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Geopolitical issues pose biggest risk to markets: poll

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GLOBAL geopolitical issues form the biggest risk for markets this year, said regional investors polled at Credit Suisse's Asian Investment Conference last month.

Singapore

GLOBAL geopolitical issues form the biggest risk for markets this year, said regional investors polled at Credit Suisse's Asian Investment Conference last month.

Over a quarter (27 per cent) of the 1,200 survey participants cited global geopolitical issues as their foremost concern - up from 18 per cent in the 2014 edition of Credit Suisse's Electronic Sentiment Survey.

This was followed closely by the tightening of monetary policy (24 per cent) and China's growth and credit-related risks (18 per cent).

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"China-related risks were the prominent concern by quite a margin in 2014, but seemed to have tapered off somewhat this year," said Credit Suisse in its report. "The risks of deflation (or) disinflation were flagged by 15 per cent of respondents - this was not among the top six choices last year."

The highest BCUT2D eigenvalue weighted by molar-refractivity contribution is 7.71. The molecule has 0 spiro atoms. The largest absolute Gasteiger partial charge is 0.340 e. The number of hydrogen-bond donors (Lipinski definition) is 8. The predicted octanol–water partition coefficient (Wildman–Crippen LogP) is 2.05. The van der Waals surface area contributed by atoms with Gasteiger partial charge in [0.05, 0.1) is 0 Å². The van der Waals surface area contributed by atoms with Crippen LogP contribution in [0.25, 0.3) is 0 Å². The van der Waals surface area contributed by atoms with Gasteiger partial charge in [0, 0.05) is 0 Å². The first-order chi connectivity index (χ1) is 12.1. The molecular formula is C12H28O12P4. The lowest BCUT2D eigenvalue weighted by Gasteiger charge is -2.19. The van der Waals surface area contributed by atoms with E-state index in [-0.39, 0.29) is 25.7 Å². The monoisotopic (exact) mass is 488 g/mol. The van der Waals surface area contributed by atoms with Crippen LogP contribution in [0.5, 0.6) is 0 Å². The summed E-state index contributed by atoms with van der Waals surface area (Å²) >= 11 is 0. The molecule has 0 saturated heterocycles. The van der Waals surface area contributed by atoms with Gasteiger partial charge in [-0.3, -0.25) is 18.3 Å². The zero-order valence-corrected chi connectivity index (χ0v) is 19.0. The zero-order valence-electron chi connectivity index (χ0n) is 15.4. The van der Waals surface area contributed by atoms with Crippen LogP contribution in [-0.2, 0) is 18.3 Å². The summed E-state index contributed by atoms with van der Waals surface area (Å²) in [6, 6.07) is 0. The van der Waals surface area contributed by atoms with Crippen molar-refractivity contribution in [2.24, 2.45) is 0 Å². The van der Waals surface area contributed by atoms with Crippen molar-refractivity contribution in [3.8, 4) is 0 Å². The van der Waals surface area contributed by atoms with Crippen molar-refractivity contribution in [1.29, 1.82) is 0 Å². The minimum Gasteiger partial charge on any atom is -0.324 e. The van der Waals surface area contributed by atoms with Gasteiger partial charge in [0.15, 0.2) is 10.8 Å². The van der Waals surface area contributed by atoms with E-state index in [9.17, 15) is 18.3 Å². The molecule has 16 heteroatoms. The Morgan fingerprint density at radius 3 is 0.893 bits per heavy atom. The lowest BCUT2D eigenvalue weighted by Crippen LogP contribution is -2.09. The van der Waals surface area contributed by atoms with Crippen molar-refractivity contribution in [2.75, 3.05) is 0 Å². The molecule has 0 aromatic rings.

Held in Hong Kong in late March, the 18th Credit Suisse Asian Investment Conference was attended by more than 2,800 people, comprising 300 companies from 15 countries in the region, in addition to various policy makers and political leaders.

For the Credit Suisse Electronic Sentiment Survey 2015, 1,200 institutional investors, hedge funds, and high net worth individuals were polled - collectively representing more than US$18 trillion in assets under management.

According to this year's survey findings, just over half of those polled expect oil to trade between US$50 and US$80 by year-end, while 45 per cent expect it to be between US$25 and US$50.

Said Credit Suisse: "Continued supply growth in the US and instability in the Middle East inevitably render the oil price a difficult and volatile one to forecast."

Risks aside, 45 per cent of participants believe Europe is likely to provide the greatest upside for equity investors this year. This is followed by 23 per cent for Asia ex-Japan, 16 per cent for the US, and 12 per cent for Japan.

"Time will tell if they are right, and if this is finally Europe's year to shine - in euro terms, Europe has indeed had a very strong start to this year," said Credit Suisse.

However, in response to the same question last year, the majority of participants had also chosen Europe, but they turned out to be off the mark. The Stoxx 50 - Europe's leading blue-chip index for the eurozone - in fact fell 11 per cent in 2014 (in US dollar terms).

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